SuperCDMS - Activities of the Queen's Group

Detector Testing Facility at Queen's

Figure 1: Cryostat mounted in its frame inside a clean-room. The outside (red) is at room temperature; the next layer (reflective can) is at -200 °C during normal operation. There are several more layers inside with the coldest stage at only ~ 20 mK (or 0.02 degree above the lowest possible temperature).

Each new detector being produce for SuperCDMS needs to be tested and characterized before it can be installed in the final experimental setup. We have installed a detector testing facility at Queen's University to contribute to this testing effort. The core of this facility is a VeriCold dilution refrigerator (cryostatwhich is based on a novel technology which makes it possible to reach the necessary low temperatures without the use of liquid nitrogen or helium.

Since the detectors to be tested will eventually be used in the SuperCDMS experiment, great care needs to be taken to keep the detectors clean and avoid contamination. Therefore the cryostat is mounted inside a clean room (better than class 1000). Fig. 1 shows a picture of the cryostat mounted inside the cleanroom. In Fig. 2 you see the inside of the cryostat with the different temperature stages (left) and a CDMS detector mounted with a mechanical structure on the lowest temperature stage of the cryostat.

While detectors await being tested or shipped they are stored in a special cabinet flushed with nitrogen which has a significantly lower concentration of the radioactive noble gas radon than room air.

Figure 2. Left: All thermal shields removed from the cryostat; the 5 plates we see are from top to bottem at about -210 °C (60 K), -270 °C (3 K), 700 mK, 60 mK and 20 mK. Right: CDMS detector setup mounted on the lowest temperature stage in the cryostat.

Besides the production testing for SuperCDMS this facility will also be used to test new detector concepts. The main developments for the next generation detectors are the further increase of the mass per detector module, new detector designs which improve the discrimination power or simplify the production process.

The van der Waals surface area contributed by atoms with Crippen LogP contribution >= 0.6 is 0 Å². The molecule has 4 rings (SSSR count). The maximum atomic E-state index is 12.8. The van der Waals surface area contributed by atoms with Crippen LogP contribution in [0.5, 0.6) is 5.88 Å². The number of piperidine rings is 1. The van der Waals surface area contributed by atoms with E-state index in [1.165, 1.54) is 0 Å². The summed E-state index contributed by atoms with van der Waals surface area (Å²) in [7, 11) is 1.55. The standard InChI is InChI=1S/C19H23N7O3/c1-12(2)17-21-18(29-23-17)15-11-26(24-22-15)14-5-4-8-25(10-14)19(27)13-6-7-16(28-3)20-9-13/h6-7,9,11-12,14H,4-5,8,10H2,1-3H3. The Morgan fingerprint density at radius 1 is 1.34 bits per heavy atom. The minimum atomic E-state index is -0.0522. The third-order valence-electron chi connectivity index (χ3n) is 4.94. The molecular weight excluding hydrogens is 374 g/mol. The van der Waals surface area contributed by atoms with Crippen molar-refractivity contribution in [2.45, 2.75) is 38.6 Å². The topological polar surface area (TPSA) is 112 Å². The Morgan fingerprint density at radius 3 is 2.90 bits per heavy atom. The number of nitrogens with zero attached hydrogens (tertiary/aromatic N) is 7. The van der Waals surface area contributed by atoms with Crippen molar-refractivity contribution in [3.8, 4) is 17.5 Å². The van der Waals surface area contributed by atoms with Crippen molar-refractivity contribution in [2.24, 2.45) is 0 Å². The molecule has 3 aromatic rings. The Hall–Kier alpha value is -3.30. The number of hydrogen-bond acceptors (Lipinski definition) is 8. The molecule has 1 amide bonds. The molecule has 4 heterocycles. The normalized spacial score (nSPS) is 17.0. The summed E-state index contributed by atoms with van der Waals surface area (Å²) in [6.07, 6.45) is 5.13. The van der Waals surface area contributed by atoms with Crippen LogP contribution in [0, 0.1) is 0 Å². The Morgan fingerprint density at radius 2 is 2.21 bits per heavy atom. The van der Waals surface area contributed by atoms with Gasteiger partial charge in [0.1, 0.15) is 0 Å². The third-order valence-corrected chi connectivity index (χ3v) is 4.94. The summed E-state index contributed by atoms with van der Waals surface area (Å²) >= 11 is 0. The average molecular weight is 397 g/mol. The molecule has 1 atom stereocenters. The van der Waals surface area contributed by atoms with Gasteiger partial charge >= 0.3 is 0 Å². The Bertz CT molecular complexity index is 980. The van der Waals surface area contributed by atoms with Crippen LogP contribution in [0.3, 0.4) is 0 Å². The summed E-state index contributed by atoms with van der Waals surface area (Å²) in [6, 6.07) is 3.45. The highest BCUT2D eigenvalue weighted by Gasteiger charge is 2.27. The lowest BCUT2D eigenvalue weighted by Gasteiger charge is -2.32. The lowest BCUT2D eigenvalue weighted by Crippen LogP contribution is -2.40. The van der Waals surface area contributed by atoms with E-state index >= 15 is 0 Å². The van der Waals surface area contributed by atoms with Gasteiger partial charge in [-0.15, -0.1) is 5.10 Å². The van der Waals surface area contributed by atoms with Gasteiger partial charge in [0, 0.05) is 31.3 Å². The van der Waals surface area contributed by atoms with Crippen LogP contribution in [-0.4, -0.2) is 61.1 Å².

Detector Testing Facility at SNOLAB

The newest detector concepts being developed by the SuperCDMS collaboration show a very good discrimination power - in fact, the discrimination power is so high that measurements in an ordinary laboratory above the earth's surface are limited by the neutron flux produced by cosmic radiation. Therefore we plan to install a detector testing facility at SNOLAB where these discrimination measurements can be performed thanks to the very effective shielding against cosmic radiation. The setup still requires shielding against neutrons from radioactivity in the laboratory walls which will be accomplished by placing the facility inside a water tank of approximately 3 m in diameter. This new facility will be installed at SNOLAB over the course of the next year. Some more details regarding this facility can be found here.

Cryogenic Scintillation

Many materials behave quite differently at low temperatures than they do at room temperature and often these differneces are not well known or understood. Some behaviours can only be studied at low temperatures.

One particular property of materials often used for particle detection is scintillation, the production of small amounts of light when a particle interacts in the material. The properties of the emitted light change with temperature. We have a second cryogenic testing facility at Queen's which is specifically desinged to allow us to test scintillation and some other optical properties of materials at low temperature (down to ~3 Kelvin)

Operations at Soudan and Data Analysis

SuperCDMS is a running experiment. This requires a continuous presence of scientists, graduate students and technicians at the expeirmental site in Soudan, Minnesota. All scientists (including graduate students and postdocs) participating in the experiment travel from time to time to Soudan to take their turn in operating the experiment, performing calibration measurements and taking data.

The continuously produced data need to be analysed. This is also an activity in which most of the participating groups, including the SuperCDMS group at Queen's, are invovled.